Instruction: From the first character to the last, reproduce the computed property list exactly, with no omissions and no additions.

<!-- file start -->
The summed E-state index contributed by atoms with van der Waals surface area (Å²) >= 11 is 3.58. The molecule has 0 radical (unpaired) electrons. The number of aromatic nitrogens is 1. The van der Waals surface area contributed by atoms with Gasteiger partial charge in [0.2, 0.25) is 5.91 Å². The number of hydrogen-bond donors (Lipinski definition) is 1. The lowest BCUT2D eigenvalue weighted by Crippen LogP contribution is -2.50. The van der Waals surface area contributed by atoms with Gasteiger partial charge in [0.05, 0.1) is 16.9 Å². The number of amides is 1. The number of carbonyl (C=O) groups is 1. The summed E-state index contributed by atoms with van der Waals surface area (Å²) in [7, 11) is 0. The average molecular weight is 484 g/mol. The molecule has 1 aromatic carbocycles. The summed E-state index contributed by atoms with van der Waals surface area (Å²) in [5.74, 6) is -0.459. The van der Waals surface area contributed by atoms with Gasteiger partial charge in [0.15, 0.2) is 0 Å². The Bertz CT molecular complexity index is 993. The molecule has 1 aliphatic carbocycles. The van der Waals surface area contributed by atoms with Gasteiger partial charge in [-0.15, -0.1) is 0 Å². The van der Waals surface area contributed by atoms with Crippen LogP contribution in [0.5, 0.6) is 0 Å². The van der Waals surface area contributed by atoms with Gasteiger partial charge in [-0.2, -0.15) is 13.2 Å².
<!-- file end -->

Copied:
The summed E-state index contributed by atoms with van der Waals surface area (Å²) >= 11 is 3.58. The molecule has 0 radical (unpaired) electrons. The number of aromatic nitrogens is 1. The van der Waals surface area contributed by atoms with Gasteiger partial charge in [0.2, 0.25) is 5.91 Å². The number of hydrogen-bond donors (Lipinski definition) is 1. The lowest BCUT2D eigenvalue weighted by Crippen LogP contribution is -2.50. The van der Waals surface area contributed by atoms with Gasteiger partial charge in [0.05, 0.1) is 16.9 Å². The number of amides is 1. The number of carbonyl (C=O) groups is 1. The summed E-state index contributed by atoms with van der Waals surface area (Å²) in [7, 11) is 0. The average molecular weight is 484 g/mol. The molecule has 1 aromatic carbocycles. The summed E-state index contributed by atoms with van der Waals surface area (Å²) in [5.74, 6) is -0.459. The van der Waals surface area contributed by atoms with Gasteiger partial charge in [0.15, 0.2) is 0 Å². The Bertz CT molecular complexity index is 993. The molecule has 1 aliphatic carbocycles. The van der Waals surface area contributed by atoms with Gasteiger partial charge in [-0.15, -0.1) is 0 Å². The van der Waals surface area contributed by atoms with Crippen LogP contribution in [0.5, 0.6) is 0 Å². The van der Waals surface area contributed by atoms with Gasteiger partial charge in [-0.2, -0.15) is 13.2 Å².